Davos: India is on the cusp of becoming a $5 trillion dollar economy by 2025, Prime Minister Narendra Modi told the World Economic Forum, as he invited investors to come to India. Investing in India, travelling to India and manufacturing in India has become much easier, the Prime Minister said, listing his government’s policies, and added, “We have pledged to end license raj, we are removing red tape and laying out the red carpet.”
PM Modi made his Davos debut to a standing ovation as he entered the Congress Centre to deliver the keynote address. Speaking in Hindi, he showcased the ease of doing business in India even as he called for countries to unite to tackle what he called the three big challenges that the world faces – “climate change, terrorism and a threat to globalisation with powers of protectionism rising”.
‘‘Come to India,” PM Modi said, “If you want wellness along with wealth, wholeness along with health and peace with prosperity.” In India, he said, “democracy, demography and dynamism” are shaping development and growth that is inclusive. He quoted poet Rabindranath Tagore, saying he had written of “a haven of freedom where the world is not divided by narrow walls” and called for turning that into reality, stating that “India will always be a unifying and harmonising force.”
Pitching India as an investment destination, he said its democracy, stability and certainty “are the bedrock of sustainable development.” “Democracy is not just a political system but a way of life and lifestyle in India which has diverse religions, culture, languages, dress and cuisine.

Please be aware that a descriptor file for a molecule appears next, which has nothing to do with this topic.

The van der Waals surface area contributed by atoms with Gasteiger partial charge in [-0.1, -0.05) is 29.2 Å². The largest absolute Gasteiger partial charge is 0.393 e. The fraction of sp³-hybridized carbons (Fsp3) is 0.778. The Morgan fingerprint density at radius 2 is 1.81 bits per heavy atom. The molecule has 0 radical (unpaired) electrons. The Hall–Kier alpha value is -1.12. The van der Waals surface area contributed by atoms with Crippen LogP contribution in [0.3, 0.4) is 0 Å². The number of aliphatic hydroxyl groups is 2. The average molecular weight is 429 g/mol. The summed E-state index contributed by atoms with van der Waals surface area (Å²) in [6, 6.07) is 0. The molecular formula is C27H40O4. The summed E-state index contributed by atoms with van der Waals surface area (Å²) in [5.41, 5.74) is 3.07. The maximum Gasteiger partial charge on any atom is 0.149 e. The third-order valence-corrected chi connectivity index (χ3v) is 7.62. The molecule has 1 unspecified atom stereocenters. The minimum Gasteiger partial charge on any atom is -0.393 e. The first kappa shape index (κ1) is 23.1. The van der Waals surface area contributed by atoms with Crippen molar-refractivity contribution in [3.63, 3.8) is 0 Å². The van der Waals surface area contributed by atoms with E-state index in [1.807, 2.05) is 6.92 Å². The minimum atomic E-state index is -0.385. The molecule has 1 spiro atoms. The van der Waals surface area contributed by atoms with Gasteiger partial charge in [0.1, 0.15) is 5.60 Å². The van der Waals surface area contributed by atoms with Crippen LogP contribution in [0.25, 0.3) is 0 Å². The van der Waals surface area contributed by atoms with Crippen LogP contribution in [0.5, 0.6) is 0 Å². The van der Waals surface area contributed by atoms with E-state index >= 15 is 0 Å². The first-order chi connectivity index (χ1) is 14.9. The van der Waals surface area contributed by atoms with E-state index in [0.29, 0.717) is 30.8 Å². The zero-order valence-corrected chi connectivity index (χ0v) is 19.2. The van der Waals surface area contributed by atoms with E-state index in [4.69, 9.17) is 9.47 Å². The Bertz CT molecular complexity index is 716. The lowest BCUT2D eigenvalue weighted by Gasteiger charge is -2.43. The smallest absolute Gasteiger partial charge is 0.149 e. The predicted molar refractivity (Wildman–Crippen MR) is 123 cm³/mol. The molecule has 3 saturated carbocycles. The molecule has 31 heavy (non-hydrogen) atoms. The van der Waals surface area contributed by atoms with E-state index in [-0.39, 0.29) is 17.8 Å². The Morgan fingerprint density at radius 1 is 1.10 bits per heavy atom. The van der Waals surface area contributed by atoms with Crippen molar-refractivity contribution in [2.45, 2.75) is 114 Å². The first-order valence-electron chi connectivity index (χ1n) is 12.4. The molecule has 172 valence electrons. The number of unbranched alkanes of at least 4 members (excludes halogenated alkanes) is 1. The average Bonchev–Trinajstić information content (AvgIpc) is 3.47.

Democracy in India not only nurtures diversity but also the hopes of more than 1.25 billion people.” He said his government was functioning not for a limited class or section but for all. PM Modi said terrorism is dangerous, reiterating that “it is worse when people create an artificial difference between “good’ and ‘bad’ terror. It is painful to see some youngsters getting radicalised.”
Referring to the fractures and fault lines at the international level that “are really frightening”, the Prime Minister said “the biggest reasons are control of territories — both direct and indirect — and control of transactions, including cross border trade and movement of people”.The Prime Minister then spoke of the challenge of societies and countries that are becoming more and more self-centred. “It seems that globalisation is shrinking contrary to its name. Forces of protectionism are rearing their heads. They not only want to keep away from globalisation but also want to reverse the natural flow of globalisation.”